Kukla's Korner Hockey
from Tony Gallagher of the Vancouver Province,
So now the question becomes one of repetition.
Can the Vancouver Canucks duplicate that kind of superb effort — four, five, six or seven times, if necessary — in a potential playoff series against one of the so called ‘heavy’ teams?
To be sure, they walked into Staples Centre and beat the L.A. Kings in a game both teams needed desperatel,y and there were so many outstanding aspects to this tilt from a Vancouver standpoint it’s difficult to list them all and do them justice.
For starters, this gives Vancouver a decent chance to actually make the playoffs, and if and when they do, Eddie Lack will most certainly have had a huge say in this team reaching what has been their team goal all season.
And the best part about that will be how it will ruin the failure scenario likely already being hatched, particularly by media in other markets. It goes like this: “Canucks lose Ryan Miller and miss out on playoffs down the stretch without him.”
While Miller has been very solid this year and there are no complaints about his play whatsoever, the Canucks have had a tremendous goalie in Lack sitting for much of the season, and now he’s showing what he’s all about and certainly questioning the summer strategy of ripping his job away and spending $18 million for three years for a guy to play ahead of him.
Tyler Toffoli was assessed a five minute major for boarding and a game misconduct for crosschecking Alex Burrows from five feet into the boards on a line change.
Watch as Vancouver Canucks captain Henrik Sedin collides with Los Angeles Kings goaltender Jonathan Quick and Eddie Lack thinks about fighting.
from Ed Willes of the Vancouver Province,
The Canucks have nine forwards in double digits in goals, two more at nine and another at eight, meaning they could have 12 forwards with at least 10 goals by the end of the season. You don’t think of the Canucks as an offensive juggernaut, but they’ve already scored more goals this season (197) than they did all of last season (196).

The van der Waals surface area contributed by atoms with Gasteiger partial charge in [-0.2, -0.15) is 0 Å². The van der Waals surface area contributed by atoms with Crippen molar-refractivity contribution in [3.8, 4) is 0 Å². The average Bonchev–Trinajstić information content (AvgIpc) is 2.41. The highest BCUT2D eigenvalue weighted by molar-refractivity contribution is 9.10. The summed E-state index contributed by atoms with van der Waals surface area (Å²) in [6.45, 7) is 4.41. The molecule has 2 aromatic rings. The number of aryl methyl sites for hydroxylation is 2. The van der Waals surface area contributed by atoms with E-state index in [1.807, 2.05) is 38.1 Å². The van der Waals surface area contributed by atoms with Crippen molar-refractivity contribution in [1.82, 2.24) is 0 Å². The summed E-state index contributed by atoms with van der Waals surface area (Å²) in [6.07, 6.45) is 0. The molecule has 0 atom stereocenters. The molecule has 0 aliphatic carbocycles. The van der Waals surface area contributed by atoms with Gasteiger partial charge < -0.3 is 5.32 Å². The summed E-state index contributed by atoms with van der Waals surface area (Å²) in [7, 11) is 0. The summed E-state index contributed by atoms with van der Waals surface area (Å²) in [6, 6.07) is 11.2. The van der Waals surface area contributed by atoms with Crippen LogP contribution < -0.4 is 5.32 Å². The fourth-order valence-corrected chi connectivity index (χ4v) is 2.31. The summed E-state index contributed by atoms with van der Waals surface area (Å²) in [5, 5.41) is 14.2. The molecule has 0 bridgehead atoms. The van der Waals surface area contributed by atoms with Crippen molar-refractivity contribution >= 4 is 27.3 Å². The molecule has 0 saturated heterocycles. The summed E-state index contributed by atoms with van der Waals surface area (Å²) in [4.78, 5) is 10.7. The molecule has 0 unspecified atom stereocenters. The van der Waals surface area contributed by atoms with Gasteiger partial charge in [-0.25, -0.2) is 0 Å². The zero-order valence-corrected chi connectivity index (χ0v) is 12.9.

“It’s the four lines,” Hansen says. “(Desjardins) wants us to be a deep team. John’s thing was we have to win this game, then we’ll worry about the next game. He played some guys too much and didn’t trust the fourth line as much.”
“Maybe last year guys felt they didn’t need to show up because they were going to play for seven minutes,” says Henrik Sedin. “You can’t win that way.”
When they’re at their best, the Canucks also play with a speed and creativity that were completely missing last season. Bieksa says there’s more freedom this season. Desjardins also coaches with a lighter hand than his predecessor.
“He’s able to relate to guys in different ways,” Bieksa says. “He has a feel for the team.”
Which isn’t to say it’s Club Med around the Canucks. Desjardins doesn’t practise a lot but, when he does, he means business. The Canucks’ sessions are fast and demanding. Last season under Torts, not so much and the players believe that’s honed the team’s edge.
The Vancouver Canucks will likely be heading into the playoffs without their top goaltender.
According to TSN's Farhan Lalji, Ryan Miller will not start skating for at least three weeks which means by the time he is ready to return to game action, the team could be into the first round of the playoffs.
The 34-year-old Miller suffered a lower-body injury in late February when teammate Jannik Hansen crashed into him. The original timeline for the injury was 4-6 weeks. In his first year with the Canucks Miller has appeared in 44 games with a 28-15-1 record, a 2.47 goals against average, and a .913 save percentage.
All expectations now are that should the Canucks make the playoffs, Eddie Lack will be in net to start.
Kerry Frase of TSN answers an email...